African conservation leaders should “move beyond piecemeal projects” and “make biodiversity the foundation of African development,” by bundling ecosystem services to recognize nature as an asset for the well-being of society, according to Mohamed Bakarr, Senior Vice President of Conservation International. Bakarr was speaking at a workshop on the Future of Biodiversity in Africa, convened by IUCN in conjunction with the Africa Biodiversity Collaborative Group in Dar es Salaam, Tanzania.
The workshop, held Sept 18-20 with support from the US Agency for International Development and the John D and Catherine T Macarthur Foundation, brought 35 experts from across sub-Saharan Africa together to review achievements in biodiversity conservation,scan the horizon for emerging challenges, articulate African perspectives on priorities for climate adaptation,and articulate a vision statement for the biodiversity from the standpoint of the year 2025. The goal is to provide input into donor programs on the links between biodiversity and emerging challenges such as climate change and intensified investment in extractive industries.
The Africa Biodiversity Collaborative Group is a network of international conservation organizations with programs addressing biodiversity in Africa. Members include the African Wildlife Foundation, Conservation International, IUCN, the Jane Goodall Institute, The Nature Conservancy, WWF, the Wildlife Conservation Society, and the World Resources Institute.
In the opening message to the workshop, the Director of Tanzania’s Ministry of Environment, Eric Mugurusi, conveyed a statement from the Minister of State for Environment, Dr. Baltilda Burian that “Africa is the most vulnerable continent to climate change.” Burian noted that climate change would have a severe impact on national parks, wildlife conservation, agricultural lands and tourism, and called for the development of climate adaptation strategies, increase in the use of renewable energy, and improved land management including restoration of degraded lands.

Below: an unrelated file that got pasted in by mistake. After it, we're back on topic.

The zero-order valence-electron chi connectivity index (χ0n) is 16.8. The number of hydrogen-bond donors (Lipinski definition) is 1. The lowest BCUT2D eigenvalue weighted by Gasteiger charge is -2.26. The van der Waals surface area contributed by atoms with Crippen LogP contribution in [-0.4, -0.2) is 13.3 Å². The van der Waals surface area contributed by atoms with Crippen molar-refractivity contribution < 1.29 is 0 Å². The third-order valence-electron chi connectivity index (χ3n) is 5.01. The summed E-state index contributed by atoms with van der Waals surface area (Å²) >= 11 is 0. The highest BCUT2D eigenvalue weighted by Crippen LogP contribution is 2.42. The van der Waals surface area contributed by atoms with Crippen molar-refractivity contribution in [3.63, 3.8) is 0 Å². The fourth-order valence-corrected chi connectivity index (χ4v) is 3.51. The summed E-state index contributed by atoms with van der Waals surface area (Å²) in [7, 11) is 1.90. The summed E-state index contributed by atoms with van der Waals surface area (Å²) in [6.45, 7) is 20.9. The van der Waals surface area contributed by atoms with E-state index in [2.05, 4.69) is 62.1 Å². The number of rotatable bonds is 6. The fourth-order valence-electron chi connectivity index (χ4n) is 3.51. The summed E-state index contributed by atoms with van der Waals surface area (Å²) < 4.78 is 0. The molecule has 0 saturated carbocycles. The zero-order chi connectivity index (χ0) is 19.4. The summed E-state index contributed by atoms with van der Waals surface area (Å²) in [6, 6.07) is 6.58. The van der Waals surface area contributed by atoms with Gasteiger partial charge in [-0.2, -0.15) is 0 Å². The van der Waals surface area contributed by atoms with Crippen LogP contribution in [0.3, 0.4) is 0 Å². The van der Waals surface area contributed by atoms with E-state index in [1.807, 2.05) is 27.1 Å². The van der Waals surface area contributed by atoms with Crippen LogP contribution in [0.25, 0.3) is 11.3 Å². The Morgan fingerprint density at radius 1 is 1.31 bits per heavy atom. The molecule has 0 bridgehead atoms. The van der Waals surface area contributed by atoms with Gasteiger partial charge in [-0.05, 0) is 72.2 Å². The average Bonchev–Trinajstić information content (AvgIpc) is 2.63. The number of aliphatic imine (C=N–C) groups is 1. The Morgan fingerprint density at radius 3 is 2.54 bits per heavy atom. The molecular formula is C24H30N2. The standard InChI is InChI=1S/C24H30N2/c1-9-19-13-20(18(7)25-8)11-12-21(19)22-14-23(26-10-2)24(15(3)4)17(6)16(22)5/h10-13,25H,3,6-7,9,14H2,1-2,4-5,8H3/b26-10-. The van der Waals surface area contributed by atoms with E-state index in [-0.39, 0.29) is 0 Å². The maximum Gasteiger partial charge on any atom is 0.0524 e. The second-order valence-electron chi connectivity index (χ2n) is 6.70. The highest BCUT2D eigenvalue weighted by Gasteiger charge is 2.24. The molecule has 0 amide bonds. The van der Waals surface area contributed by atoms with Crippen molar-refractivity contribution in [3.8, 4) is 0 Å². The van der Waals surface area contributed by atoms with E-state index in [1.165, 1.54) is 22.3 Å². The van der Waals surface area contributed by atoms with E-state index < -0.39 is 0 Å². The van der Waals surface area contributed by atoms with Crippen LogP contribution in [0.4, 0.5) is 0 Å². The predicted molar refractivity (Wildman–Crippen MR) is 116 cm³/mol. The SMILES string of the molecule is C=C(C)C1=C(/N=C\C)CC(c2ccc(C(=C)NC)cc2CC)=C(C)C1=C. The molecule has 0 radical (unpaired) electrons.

In his keynote address, Conservation International Senior Vice President Mohamed Bakarr reminded participants of the tremendous accomplishments of conservation in Africa, particularly in protected areas, which have preserved assets that otherwise could have been lost.
The challenge, he said, was that “people and nature are not separate, they are one and the same. We now have a chance to recognize that the well-being of people and of the planet depend upon the well-being of natural resources….we cannot keep creating protected areas if we can’t put them in the context of the services that are critical for the well-being of both people and ecosystems.”
The workshop produced a vision statement that will be shared with the US Agency for International Development for use in its biodiversity programming.
Key elements of the vision statement included recommendations to promote climate adaptation, reduce the impacts of agriculture and extractive industries, adopt landscape approaches to biodiversity conservation, restore degradated ecosystems, develop alternative livelihoods and sound governance and develop greater collaboration with faith communities. It will be shared with other donors and partners in African biodiversity as well, beginning at the Fourth World Conservation Congress this October in Barcelona.
For more information contact:
Kelly West, Programme Coordinator, IUCN Eastern and Southern Africa Regional Office, Kelly.email@example.com
Nancy Gelman, Coordinator, Africa Biodiversity Collaborative Group, firstname.lastname@example.org
John Waugh, Senior Fellow, IUCN Multilateral Office email@example.com